But come now, to convince you I will show you the land of Ithaca
.And over there is Mount Neriton, clothed with its forests.   Od. 13.344, 351

In the light of the significant and revealing facts recorded by Homer about this mountain, one crucial question remains to be answered:

Which place in western Greece, which island in western Greece (or elsewhere, for that matter) might allow its inhabitants to boast that the distinctive mark of their homeland is a mountain?

To anyone who has studied the physical geography of the Mediterranean or has been to western Greece and remembers what the Ionian Islands look like, there is one obvious answer: it has to be Kephallenia, whose inhabitants pride themselves on the fact that the emblem of their island is the divine, fir-clad Mount Ainos

Ainos is mentioned very early in the historical era by Hesiod, in a passage preserved by Leo of Byzantium in his commentary on Apollonios Rhodios (ii.297):

Finally, Neriton is the mountain referred to in the Homeric Hymn to Pythian Apollo as being clearly visible from south of Cape Pheai or Pherai (the modern Cape Katakolo) in Elis:


βῆ δὲ παρὰ Κρουνοὺς καὶ Χαλκίδα καὶ παρὰ Δύμην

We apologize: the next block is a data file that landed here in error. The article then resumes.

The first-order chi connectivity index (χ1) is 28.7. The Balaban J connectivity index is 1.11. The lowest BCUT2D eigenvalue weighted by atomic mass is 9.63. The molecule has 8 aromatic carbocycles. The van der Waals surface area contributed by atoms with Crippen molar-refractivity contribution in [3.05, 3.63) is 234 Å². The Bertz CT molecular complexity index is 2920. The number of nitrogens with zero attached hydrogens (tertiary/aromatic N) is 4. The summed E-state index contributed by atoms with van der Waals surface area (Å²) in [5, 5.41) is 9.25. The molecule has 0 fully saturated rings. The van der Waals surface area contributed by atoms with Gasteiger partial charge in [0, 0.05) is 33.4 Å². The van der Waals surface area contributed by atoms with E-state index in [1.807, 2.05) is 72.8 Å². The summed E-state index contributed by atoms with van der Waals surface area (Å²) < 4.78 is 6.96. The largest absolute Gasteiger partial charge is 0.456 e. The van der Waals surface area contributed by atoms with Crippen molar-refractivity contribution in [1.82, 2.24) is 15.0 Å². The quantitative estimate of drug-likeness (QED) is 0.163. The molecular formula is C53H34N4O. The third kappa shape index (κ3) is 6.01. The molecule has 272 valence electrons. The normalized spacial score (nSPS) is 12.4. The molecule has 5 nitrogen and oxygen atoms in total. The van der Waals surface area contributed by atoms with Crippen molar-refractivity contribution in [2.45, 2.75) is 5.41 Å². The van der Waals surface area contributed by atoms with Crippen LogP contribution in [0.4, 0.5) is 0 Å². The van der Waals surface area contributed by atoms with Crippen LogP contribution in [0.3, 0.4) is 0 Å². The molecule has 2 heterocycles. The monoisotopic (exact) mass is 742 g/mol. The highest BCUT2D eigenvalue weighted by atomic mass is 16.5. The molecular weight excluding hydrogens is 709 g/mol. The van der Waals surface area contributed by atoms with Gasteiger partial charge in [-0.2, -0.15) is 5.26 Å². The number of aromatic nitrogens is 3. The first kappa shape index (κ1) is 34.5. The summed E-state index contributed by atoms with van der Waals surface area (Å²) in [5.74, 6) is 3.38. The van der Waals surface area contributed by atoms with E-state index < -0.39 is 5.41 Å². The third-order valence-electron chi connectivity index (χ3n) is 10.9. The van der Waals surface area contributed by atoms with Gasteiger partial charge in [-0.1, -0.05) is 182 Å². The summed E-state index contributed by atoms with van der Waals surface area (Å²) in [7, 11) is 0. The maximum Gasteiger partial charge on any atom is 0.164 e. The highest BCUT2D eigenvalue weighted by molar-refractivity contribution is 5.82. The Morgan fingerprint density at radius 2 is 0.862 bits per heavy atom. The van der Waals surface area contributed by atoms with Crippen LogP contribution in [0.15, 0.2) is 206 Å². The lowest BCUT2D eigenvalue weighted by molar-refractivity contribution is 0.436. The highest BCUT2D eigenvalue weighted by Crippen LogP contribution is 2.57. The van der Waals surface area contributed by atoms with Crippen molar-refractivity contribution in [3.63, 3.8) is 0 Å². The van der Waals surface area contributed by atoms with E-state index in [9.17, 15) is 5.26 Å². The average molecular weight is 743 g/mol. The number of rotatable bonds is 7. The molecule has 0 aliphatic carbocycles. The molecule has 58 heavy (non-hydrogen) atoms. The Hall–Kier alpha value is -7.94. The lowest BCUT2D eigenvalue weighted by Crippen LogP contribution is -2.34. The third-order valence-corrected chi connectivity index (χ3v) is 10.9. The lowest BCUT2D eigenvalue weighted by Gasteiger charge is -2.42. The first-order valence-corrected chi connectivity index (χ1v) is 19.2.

ἠδὲ παρ' Ἤλιδα δῖαν, ὅθι κρατέουσιν Ἐπειοί.
εὖτε Φερὰς ἐπέβαλλεν, ἀγαλλομένη Διὸς οὔρῳ,
καί σφιν ὑπὲκ νεφέων Ἰθάκης τ' ὄρος αἰπὺ πέφαντο
Δουλίχιόν τε Σάμη τε καὶ ὑλήεσσα Ζάκυνθος.

[So the ship sailed on] past Krounoi and Chalkis, past Dyme 
and noble Elis, where the Epeians rule.
And as she was nearing Pherai, exulting in the fair wind sent by Zeus,
there appeared to them below the clouds the steep mountain of Ithaca,
and Doulichion, Samê and wooded Zakynthos.

Homeric Hymn to Pythian Apollo, 425-429


A photograph of the ‘imposing’ (ἀριπρεπές) Mount Ainos taken from near the Peloponnese 
coast at Pheai (Katakolo). Ithaki is faintly visible in the distance on the right. 
(Panoramio google Photo by Kadoulas)


The question is, which ‘steep mountain’ on Ithaka would have been visible from south of Pheai? The mountains on the island now called Ithaki are low, only half the height of those on Kephallenia, and would have been only a smudge on the horizon. Could the ‘high and steep’ (αἰπὺ) mountain on Ithaka have been Kephallenia’s towering, fir-clad Mount Ainos (1,628 m.), which dominates the seascape for miles around? (See map, satellite images and photographs.)